A heavyweight Hammer

Kevin 'The Hammer' Mitchell will not be the only West Ham United fan to get in the ring at the Boleyn Ground on Saturday night.

British heavyweight champion Danny Williams, who will sign off a storied 15-year career by fighting challenger Derek Chisora, was a childhood Hammer with posters of Trevor Brooking on his bedroom wall.

The two Londoners will enter the ring at contrasting stages in their careers - Williams plans to retire after Saturday's bout, while the unbeaten Chisora hopes victory will help land him a title shot. Check out WHUTV today to see exclusive interviews with both men.


Williams said: "When I was young I used to love West Ham. I used to have pictures of Trevor Brooking all over my wall and used to really love him. It's great to actually box here.

"It is definitely a boxing hotbed in the East End and I've had many great fights around here. I'm just really excited and can't wait to end my career here."

Now 36, Brixton-born Williams (50-8-1) has led a long and varied career, winning the British and Commonwealth title in 2000, despite fighting with a dislocated arm.

In July 2004, Williams knocked out former undisputed World heavyweight champion Mike Tyson in Louisville, Kentucky, but came up short when he challenged Ukrainian Vitali Klitschko for the WBC world title five months later.

In recent years, the veteran has regained, lost and regained the British title he will defend against Chisora on Saturday night. Williams feels his experience will stand him in good stead against a challenge ten years his junior.

Danny Williams

"It all adds up. The pressure is getting to him, I can see it. I have fought bigger names than him. I'm feeling relaxed and that's going to show on the night.

"It's very important to end my career with a win. I've always said I'm not going to retire on a loss and I'm definitely not going to do it. I'm going to go out there and rip this guy's head off.

"He's way down the bottom [of the list of fighters I've faced]. He's so far down I can't even rate him, but he's young, he's hungry and he's going to be aggressive, so I'm not taking him lightly. He's going to come to fight, definitely.

"I was a fan of Mike Tyson and I smashed him up. He's not going to smash me up, though. I've still got a lot left. I'm hoping to have a lot of support here, especially as people know it's my last fight and the last time they'll hear the name Danny Williams. I'm hoping all those people get behind me, definitely."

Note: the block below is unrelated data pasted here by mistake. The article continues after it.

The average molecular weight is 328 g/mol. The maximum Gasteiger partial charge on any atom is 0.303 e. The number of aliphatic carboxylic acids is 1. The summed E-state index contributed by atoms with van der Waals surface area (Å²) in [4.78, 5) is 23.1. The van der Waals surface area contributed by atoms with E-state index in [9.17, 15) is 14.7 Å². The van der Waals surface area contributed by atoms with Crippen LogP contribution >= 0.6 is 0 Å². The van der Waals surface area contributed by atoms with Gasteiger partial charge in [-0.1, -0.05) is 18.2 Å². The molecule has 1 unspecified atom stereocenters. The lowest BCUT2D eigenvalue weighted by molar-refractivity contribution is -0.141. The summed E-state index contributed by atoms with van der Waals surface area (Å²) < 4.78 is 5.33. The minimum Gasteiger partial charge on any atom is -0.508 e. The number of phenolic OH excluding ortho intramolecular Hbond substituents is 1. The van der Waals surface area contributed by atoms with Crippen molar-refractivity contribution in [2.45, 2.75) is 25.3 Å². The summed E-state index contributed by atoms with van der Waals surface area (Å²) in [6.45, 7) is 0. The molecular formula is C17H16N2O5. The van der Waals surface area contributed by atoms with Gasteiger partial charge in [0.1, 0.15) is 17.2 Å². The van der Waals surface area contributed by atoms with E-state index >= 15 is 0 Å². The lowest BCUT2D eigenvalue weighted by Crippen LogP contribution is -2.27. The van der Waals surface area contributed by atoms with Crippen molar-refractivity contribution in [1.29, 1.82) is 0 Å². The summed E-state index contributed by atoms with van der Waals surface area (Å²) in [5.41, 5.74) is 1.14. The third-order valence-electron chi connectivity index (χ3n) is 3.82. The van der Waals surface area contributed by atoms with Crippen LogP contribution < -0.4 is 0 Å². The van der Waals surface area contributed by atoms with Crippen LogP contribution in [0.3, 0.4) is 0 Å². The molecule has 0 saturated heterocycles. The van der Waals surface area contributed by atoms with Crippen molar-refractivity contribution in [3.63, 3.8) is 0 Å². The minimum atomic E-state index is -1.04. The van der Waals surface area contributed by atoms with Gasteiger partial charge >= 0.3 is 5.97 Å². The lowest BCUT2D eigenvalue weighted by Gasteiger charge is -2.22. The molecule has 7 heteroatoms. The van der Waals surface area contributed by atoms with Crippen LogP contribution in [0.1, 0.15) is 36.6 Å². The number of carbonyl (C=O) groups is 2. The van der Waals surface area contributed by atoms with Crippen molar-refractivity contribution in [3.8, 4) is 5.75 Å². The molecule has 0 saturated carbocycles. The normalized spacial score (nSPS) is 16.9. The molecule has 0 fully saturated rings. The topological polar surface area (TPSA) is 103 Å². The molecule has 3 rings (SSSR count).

Chisora, 26, enjoyed a superb amateur career, winning a Four Nations gold and the 2005 ABA super heavyweight title before turning professional in February 2007.

Since then, the Zimbabwe-born boxer has compiled a perfect 11-0 record, including six by way of knockout.

The Finchley-based boxer was scheduled to face Williams last year, only for the bout to be cancelled. With that frustration in mind, the fast-talking fighter is eager to make up for lost time by taking away the veteran's British title.

Derek Chisora

"I'm looking forward to coming into the East End and to West Ham. I had a look at the pitch and they're already putting it together, so I'm excited and ready to go. It'll be a bit different to anything I've experienced before, as it's my first fight outdoors, but why not?"

While Williams has promised to retire should he beat Chisora, the younger man believes his opponent is not ready to hang up his gloves just yet.

"He's not coming to the end of his career. He's only 36. Your career as a heavyweight only starts, on average, at 30. He's still in his prime. He's shouldn't believe he's coming to the end of his career.

"It would be big to win the British title. It would be another stepping stone, but we're not in this to win just the British title or the Commonwealth title. We need to be winning everything out there because, as boxers, we want to make history. We are going for history."

Chisora is also keen to show boxing fans that WBA champion David Haye is not the only British heavyweight capable of winning a world title, picking up plenty of new fans in the process.

"There are a lot of good young British heavyweights out there. There is always the next young fighter coming along, so I've just got to train hard and do my work in the gym and then, when that young fighter comes along, you have to beat him up.

"I haven't got a lot people coming down, to be honest, but after the fight they will become my fans, so they'll be there for my next fight."